Private Art Investor Q&A: Jean-Baptiste Fabre, founder of AuctionAfterSale and


JeanBaptiste Fabre

In a new section for Private Art Investor, we quiz leading industry figures on what they enjoy about their job, their likes and pet hates, their ideal client and who would play them in a movie of their life. This week, Jean-Baptiste Fabre, founder of AuctionAfterSale and, faces the questions.

(1)   What made you want to pursue a career in the private art investment industry?

I am the fourth generation of a dynasty of experts in 18th century French royal furniture, the golden age of French furniture. However, I decided to betray my ancestors and get involved in the auction business, which I find more exciting and more reactive.

(2)    Describe your ideal client.

There is no ideal client – other than really passionate ones. I do not discriminate between collectors or investors. People invest in art for various – and personal -reasons. I am here to help them, not judge them.

(3)   Who’s been your industry mentor, and why? 

I really admire the late Peter Wilson, the former chairman of Sotheby’s who masterminded the acquisition of the Parke-Bernet Galleries. He was an auctioneer with great vision and was able to predict the future trends of the art market, what it would become. He was an auctioneer who lifted the art market to new heights.

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Jean Baptiste Fabre

(4)   Where is your ideal meeting venue, and why? 

I travel a lot so in London I like to meet people at Loulou’s, the arts club in Mayfair, Wilton’s in St James’s – very English – or Franco’s nearby if I fancy Italian food. In Geneva, I like to dine at Gourmet Brothers and The Trois Verres. I also like to meet at Le Lyrique’s terrasse at Da Matteo’s. In Paris, I like the Cercle de l’Union Interalliée, a private social and dining club in the Faubourg Saint-Honoré next to the British Embassy. I also like to have drinks at the bar of the Royal Monceau Hotel, or at the Minipalais bar-lounge. For lunch or diner, I like to eat at Monsieur Bleu, the Palais de Tokyo restaurant, or Miss Ko, an interesting concept of art-restaurant designed by Philippe Starck.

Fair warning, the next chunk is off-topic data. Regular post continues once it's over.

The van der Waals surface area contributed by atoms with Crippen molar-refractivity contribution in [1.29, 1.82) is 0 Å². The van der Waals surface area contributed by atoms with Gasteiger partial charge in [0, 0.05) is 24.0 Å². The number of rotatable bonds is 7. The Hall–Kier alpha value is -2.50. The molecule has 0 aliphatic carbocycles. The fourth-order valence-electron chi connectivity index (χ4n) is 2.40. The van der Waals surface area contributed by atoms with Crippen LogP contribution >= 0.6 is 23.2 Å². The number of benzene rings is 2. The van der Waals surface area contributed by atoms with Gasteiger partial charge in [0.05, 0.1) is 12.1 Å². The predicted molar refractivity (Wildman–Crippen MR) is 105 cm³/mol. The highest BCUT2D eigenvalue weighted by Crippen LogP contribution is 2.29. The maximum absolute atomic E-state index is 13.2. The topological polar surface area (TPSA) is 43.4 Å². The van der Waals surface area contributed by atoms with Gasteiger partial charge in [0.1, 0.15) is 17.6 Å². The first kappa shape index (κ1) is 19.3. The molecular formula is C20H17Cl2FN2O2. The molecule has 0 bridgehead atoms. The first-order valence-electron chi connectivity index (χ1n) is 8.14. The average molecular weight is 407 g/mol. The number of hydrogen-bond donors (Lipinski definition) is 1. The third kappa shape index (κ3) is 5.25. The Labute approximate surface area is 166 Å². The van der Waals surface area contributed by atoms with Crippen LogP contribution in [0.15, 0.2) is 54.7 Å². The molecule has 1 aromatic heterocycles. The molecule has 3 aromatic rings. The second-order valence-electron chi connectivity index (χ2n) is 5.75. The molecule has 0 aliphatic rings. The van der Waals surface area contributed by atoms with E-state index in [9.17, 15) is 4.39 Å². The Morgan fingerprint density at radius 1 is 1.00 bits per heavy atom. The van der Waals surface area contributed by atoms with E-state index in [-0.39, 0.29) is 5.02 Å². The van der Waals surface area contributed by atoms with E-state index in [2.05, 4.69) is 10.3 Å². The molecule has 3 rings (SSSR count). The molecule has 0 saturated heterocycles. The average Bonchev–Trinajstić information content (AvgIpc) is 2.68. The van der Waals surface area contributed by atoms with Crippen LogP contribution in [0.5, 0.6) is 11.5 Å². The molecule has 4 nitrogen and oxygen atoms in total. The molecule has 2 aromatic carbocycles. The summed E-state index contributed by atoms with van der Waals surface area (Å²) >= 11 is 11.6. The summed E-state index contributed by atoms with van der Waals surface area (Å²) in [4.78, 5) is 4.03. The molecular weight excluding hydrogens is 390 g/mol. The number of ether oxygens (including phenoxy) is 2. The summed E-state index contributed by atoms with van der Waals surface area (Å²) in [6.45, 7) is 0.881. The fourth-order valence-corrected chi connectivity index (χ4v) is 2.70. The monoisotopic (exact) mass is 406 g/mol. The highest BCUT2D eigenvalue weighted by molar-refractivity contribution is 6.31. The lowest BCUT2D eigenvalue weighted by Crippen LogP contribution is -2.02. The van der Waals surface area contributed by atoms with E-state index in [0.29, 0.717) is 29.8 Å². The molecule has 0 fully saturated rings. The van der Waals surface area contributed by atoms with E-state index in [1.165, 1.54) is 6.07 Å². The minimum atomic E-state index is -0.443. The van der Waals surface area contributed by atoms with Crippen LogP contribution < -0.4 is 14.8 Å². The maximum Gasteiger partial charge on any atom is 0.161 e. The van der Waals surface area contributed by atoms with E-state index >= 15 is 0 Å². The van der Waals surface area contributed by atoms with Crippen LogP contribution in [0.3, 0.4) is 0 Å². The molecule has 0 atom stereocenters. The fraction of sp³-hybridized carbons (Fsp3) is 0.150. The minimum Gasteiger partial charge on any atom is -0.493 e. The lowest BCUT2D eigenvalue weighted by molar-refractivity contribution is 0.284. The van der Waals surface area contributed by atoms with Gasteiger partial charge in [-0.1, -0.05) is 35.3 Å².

(5)   What’s hot in private art investment and what’s not?

The hottest investment right now is undoubtedly contemporary art… I would even say it’s boiling! And if people make bad investment decisions, given the astronomical amounts of money involved, they could get hurt. Coldest currently is 18th century French furniture – there are bargains there you would not even find in an IKEA catalogue today!

(6)   Private art investment is often seen as a glamorous industry. When has it been less than glamorous for you?

It is not an investment in art as such but I can tell you that preparing vintage cars auctions was always an absolute nightmare! Because cars – when they arrived – often had nothing to do with the description we were sent to draft the auction catalogue… The vehicles were often imported from the USA at the time, so customs were a pain, and the vehicles’ documents were often incomplete.

(7)   Which industry buzzword would you ban? 

Unsold! Bought in! Withdrawn!

(8)   Describe yourself in three words. 

“Your personal bidder”. Alongside AuctionAftersale I created as I felt there was a need to help clients before the auction process even happens. My aim is to support, coach and represent my busy but passionate clients during live auctions.

(9)   What’s your advice for people wanting to get into private art investment?

Buy with your heart, not your wallet. You could have to live with the art you buy for quite some time so you have to like it! You will consider and appreciate it in a different way if you only expect to profit from it.

(10)  Who would you want to play you in a movie of your life, and why?

Colin Firth in a movie called “Magic in the Auction Light” (a new take on Woody Allen’s “Magic in the Moonlight”). I met Colin a long time ago, when he was filming one of his first roles in Tumbledown, which was directed by my room mate. I was attending the Christie’s course at the time.